Finding her own way

Shanae_thumbGrowing up in a large family, Shanae sometimes disappeared into the shadows. Although there was a lot of love in her family, Shanae’s parents were proud and traditional. When she told them about a traumatic experience with a trusted adult, they were not able to give her the emotional support she needed. She was expected to forget and move on.

Her parents, who were professionals, emigrated with their young family from Africa. Through high school as an immigrant, Shanae struggled with bullies. She started to spiral into self-destructive patterns of drinking and partying.

At 19, Shanae felt she had to escape her painful memories and feelings of isolation. She ran to Toronto where she quickly found her way to Covenant House. She stayed in our crisis shelter and got support for her addiction from our health care clinic. She also spent a brief period in our mental health program, Arts & Minds, where she demonstrated her artistic gifts in the art therapy workshops. Shanae was always a capable student, so she also attended our onsite school to regain some confidence.

Shanae was charming, articulate and charismatic, but her anger was never far from the surface. Frequent conflicts, incidents while drinking and arrests for petty theft kept her from moving forward in her life for several months.

Rachel, one of the job developers in our vocational services program, forged a relationship of trust and honesty with her. It was the mentorship that Shanae needed. Along with hard skills like presenting well in an interview, Rachel taught Shanae life skills that would help her on and off the job. “I told her she had so much opportunity available to her if she could just get out of her own way,” Rachel explains.

“One day, she just shifted her focus towards things that moved her forward rather than the things that held her back,” Rachel recalls. She helped Shanae land a job in a store and the young woman found her ability to persuade others was something she could harness positively in a sales position.

With Shanae’s success at work and the lessons she had learned, she felt her life was beginning to change. She started to save money, improve her relationships, and make better life decisions. She felt empowered by her ability to create her own destiny. “A lot of people think they know how to look for work, but when you really know what to do, you don’t feel alone in the big, scary job world,” Shanae shares. “There are so many options out there for you.”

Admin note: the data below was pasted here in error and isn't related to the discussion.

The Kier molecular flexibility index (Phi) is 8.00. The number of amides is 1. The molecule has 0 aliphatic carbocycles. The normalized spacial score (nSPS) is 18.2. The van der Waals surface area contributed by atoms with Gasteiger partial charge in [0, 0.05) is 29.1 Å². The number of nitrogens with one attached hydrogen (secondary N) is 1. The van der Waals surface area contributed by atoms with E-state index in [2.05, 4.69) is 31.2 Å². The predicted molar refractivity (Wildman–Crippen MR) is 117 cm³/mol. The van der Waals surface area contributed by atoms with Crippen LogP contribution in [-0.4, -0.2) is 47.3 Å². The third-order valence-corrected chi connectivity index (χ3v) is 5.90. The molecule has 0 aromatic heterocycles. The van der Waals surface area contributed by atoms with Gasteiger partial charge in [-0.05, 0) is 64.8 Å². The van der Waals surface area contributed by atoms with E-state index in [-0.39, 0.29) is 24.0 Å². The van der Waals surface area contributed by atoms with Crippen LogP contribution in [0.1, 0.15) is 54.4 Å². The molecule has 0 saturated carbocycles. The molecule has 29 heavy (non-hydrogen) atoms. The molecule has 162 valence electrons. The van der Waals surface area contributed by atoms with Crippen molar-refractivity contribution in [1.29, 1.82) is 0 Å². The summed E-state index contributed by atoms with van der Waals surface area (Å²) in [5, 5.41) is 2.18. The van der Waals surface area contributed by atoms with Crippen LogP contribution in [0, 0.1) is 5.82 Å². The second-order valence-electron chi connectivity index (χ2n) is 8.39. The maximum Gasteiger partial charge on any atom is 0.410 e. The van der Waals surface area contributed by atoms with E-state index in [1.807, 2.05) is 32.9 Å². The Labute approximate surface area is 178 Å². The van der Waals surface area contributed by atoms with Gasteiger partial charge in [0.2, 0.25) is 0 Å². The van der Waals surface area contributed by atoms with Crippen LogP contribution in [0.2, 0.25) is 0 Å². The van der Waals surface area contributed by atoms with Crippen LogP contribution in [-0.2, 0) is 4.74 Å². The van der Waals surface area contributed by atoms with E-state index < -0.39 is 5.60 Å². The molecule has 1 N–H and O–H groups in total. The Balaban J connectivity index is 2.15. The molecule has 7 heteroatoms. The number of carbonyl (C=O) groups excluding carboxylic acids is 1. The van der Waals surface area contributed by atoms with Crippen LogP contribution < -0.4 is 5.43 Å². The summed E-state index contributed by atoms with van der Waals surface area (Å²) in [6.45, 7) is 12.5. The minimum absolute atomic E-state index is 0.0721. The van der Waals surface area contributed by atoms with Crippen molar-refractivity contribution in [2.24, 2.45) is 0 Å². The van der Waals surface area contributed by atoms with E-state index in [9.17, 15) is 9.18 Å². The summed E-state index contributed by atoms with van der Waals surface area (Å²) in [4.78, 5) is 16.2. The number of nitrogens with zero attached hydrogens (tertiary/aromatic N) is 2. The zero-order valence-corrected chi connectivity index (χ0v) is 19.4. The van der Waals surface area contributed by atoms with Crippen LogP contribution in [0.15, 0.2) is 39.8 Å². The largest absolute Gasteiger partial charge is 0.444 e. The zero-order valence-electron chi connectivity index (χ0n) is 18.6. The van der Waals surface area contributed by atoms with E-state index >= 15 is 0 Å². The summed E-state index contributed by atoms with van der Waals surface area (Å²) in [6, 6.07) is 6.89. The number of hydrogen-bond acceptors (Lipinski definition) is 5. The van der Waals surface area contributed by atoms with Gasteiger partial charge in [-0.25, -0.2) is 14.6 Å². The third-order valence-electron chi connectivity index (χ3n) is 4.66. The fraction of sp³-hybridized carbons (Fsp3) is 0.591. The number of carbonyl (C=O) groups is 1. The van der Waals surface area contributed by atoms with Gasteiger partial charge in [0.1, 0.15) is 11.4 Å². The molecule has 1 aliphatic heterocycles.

Rachel continued to meet with Shanae weekly to check in with her on her job and life. Since Shanae enjoyed a good cup of tea, Rachel would keep a mug in her office just for her. They would bond over books they were reading and swap thoughts on various topics. After a few months of stability and success at the store, Rachel told Shanae that they did not have to meet formally anymore. “I told her she could always come to me to talk, but she didn’t need my help with job development anymore,” Rachel said.

Rachel is proud of the young woman that Shanae has become. “Her struggle has given her depth and perspective. She is so much wiser than her years,” she says.

“Now that I look back, I know I had to go through my time at Covenant House,” shares Shanae, now 21. “I’m in a different place now. I feel free.”

Shanae recently moved back home to reconnect with her family and she’s been accepted to a local university to study film. In the meantime, she has landed a job as a hostess in a nice restaurant for the summer.

5 thoughts on “Finding her own way

  1. I just happened upon this website. Seeing the name Covenant House, I read on about Shanae. I am a supporter of Cov. House and have been for quite a few years. I lived in the TO area for a while and have seen the street people and squeegee windshield washers/kids etc. I always found it difficult to pass by panhandlers on the streets. I usually gave someo0nhe something at least once a day.

  2. As a retired registered nurse, mother of four, grandmother of six and great-grandma of three little girls my heart aches as I read your stories – success stories I might add. Truly, I suspect, however, it is hard to succeed always no matter the effort expended.

    Besides my church – we have an excellent priest now who is “up with the times” so, hopefully, we’ll get more young people coming back to their RC background – I do contribute to a number of charities. (With a nursing background I find I tend to associate each charity with some patient from long ago.)

    That said, outside of the church, I usually send only modest donations but after reading these heartrending reports I shall try to send something extra next month. “There, but for the grace of God” – as the old saying goes.

    All best to all your staff,

    • Covenant House Toronto

      Dolores, Thank you so much for your kind and thoughtful note. We feel truly blessed to work with our young people.

  3. Have just mailed a cheque before mail disruption.
    Blessings on your great work.

    Robina Salter

    • Covenant House Toronto

      Thank you so much for your support!

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